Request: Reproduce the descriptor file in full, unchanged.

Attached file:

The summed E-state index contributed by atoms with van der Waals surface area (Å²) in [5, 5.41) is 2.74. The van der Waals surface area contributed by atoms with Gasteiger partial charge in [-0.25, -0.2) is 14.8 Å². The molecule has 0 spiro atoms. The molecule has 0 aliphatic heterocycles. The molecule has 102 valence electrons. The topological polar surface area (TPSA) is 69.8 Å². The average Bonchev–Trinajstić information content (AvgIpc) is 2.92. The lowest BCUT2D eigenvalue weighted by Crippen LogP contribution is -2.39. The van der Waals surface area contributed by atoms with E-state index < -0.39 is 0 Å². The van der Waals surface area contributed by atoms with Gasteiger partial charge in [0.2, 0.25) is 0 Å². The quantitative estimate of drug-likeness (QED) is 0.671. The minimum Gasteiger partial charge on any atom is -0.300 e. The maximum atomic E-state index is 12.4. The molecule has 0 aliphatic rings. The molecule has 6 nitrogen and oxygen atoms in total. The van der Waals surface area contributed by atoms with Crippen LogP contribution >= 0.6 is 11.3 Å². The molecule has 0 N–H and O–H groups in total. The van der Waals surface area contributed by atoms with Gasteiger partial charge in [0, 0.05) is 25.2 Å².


The summed E-state index contributed by atoms with van der Waals surface area (Å²) in [5, 5.41) is 2.74. The van der Waals surface area contributed by atoms with Gasteiger partial charge in [-0.25, -0.2) is 14.8 Å². The molecule has 0 spiro atoms. The molecule has 0 aliphatic heterocycles. The molecule has 102 valence electrons. The topological polar surface area (TPSA) is 69.8 Å². The average Bonchev–Trinajstić information content (AvgIpc) is 2.92. The lowest BCUT2D eigenvalue weighted by Crippen LogP contribution is -2.39. The van der Waals surface area contributed by atoms with E-state index < -0.39 is 0 Å². The van der Waals surface area contributed by atoms with Gasteiger partial charge in [0.2, 0.25) is 0 Å². The quantitative estimate of drug-likeness (QED) is 0.671. The minimum Gasteiger partial charge on any atom is -0.300 e. The maximum atomic E-state index is 12.4. The molecule has 0 aliphatic rings. The molecule has 6 nitrogen and oxygen atoms in total. The van der Waals surface area contributed by atoms with Crippen LogP contribution >= 0.6 is 11.3 Å². The molecule has 0 N–H and O–H groups in total. The van der Waals surface area contributed by atoms with Gasteiger partial charge in [0, 0.05) is 25.2 Å².